Feds change names of 650 places, including several in Colorado, with racist term for Native women

CHEYENNE, Wyo.— The US government has joined a ski resort and others who have stopped using a racist term for a Native American woman in renaming hundreds of peaks, lakes, streams and other geographic features on federal lands in the West and South. ‘somewhere else.

New names for nearly 650 pitches bearing the offensive word “squaw” include the terms mundane (Echo Peak, Texas) peculiar (No Name Island, Maine) and native (Nammi’I Naokwaide, Idaho) whose meanings at a glance will escape those who are not unfamiliar with native languages.

Nammi’I Naokwaide, located on the traditional lands of the Shoshone and Bannock tribes in southern Idaho, means “Young Sister Creek.” The tribes came up with the new name.

The names of about two dozen places in Colorado have been changed.

“I feel a deep obligation to use my platform to ensure that our public lands and waters are accessible and welcoming. It starts with removing racist and derogatory names that have adorned federal sites for far too long,” Interior Secretary Deb Haaland said in a statement.

The changes announced on Thursday capped nearly one year process which began after Haaland, the first Native American to lead a Cabinet agency, took office in 2021. Haaland is from Laguna Pueblo in New Mexico.

Haaland in November declared the term derogatory and ordered members of the Board on Geographic Names, the Department of the Interior panel that oversees uniform naming of places in the United States, and others to offer alternatives.

Haaland has meanwhile created a panel that will collect public suggestions on changing other places named with pejorative terms.

Other well-known locations include Colorado’s Mestaa’ėhehe Pass near Mestaa’ėhehe Mountain, about 30 miles west of Denver. The new name honors an influential translator, Owl Woman, who mediated between Native Americans and white traders and soldiers in what is now southern Colorado.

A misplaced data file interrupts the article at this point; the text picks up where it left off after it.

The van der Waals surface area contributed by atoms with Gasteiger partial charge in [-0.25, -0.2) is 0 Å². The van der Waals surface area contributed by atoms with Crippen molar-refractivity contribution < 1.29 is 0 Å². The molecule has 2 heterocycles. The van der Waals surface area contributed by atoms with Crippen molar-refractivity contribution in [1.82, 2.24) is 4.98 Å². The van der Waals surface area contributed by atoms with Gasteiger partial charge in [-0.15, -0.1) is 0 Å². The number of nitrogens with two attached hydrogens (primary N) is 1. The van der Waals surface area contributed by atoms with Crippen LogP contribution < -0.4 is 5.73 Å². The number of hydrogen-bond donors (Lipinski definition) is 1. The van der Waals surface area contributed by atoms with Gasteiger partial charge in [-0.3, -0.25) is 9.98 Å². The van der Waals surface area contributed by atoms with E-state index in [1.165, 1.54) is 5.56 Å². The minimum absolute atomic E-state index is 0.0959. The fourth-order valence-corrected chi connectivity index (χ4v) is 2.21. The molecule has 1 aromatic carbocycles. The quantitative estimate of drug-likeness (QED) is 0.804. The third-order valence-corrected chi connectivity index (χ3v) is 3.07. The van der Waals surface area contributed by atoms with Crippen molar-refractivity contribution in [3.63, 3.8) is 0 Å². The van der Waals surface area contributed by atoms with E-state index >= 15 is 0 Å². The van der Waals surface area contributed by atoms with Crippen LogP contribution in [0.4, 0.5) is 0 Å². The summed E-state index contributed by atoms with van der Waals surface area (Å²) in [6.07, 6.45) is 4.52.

The Geographic Names Board has approved the renaming of the mountain in December.

While the offensive term in question, identified as “sq___” by the Department of the Interior on Thursday, has only met with widespread scorn in the United States relatively recently, the changing of place names in response to the widening opposition to racism has a long-standing precedent.

The ministry ordered the renaming of places bearing a derogatory term for black people in 1962 and those bearing a derogatory term for Japanese people in 1974.

In some cases, the private sector has taken the initiative to change the offensive term for Aboriginal women. Last year, a California ski resort changed name in Palisades Tahoe.

A ski area in Maine also engaged in 2021 to change its name, two decades after that state removed slurs from community and landmark names, though it has yet to do so.

The term originated in the Algonquin language and may have once simply meant “woman”. But over time, the word has devolved into a misogynistic and racist term to denigrate Indigenous women, experts say.

California, meanwhile, has taken its own steps to remove the word from place names. The state legislature in August passed a bill that would remove the word from more than 100 places starting in 2025.

Democratic Governor Gavin Newsom has until the end of September to decide whether or not to sign the bill.


Adam Beam of Sacramento, California contributed to this report.

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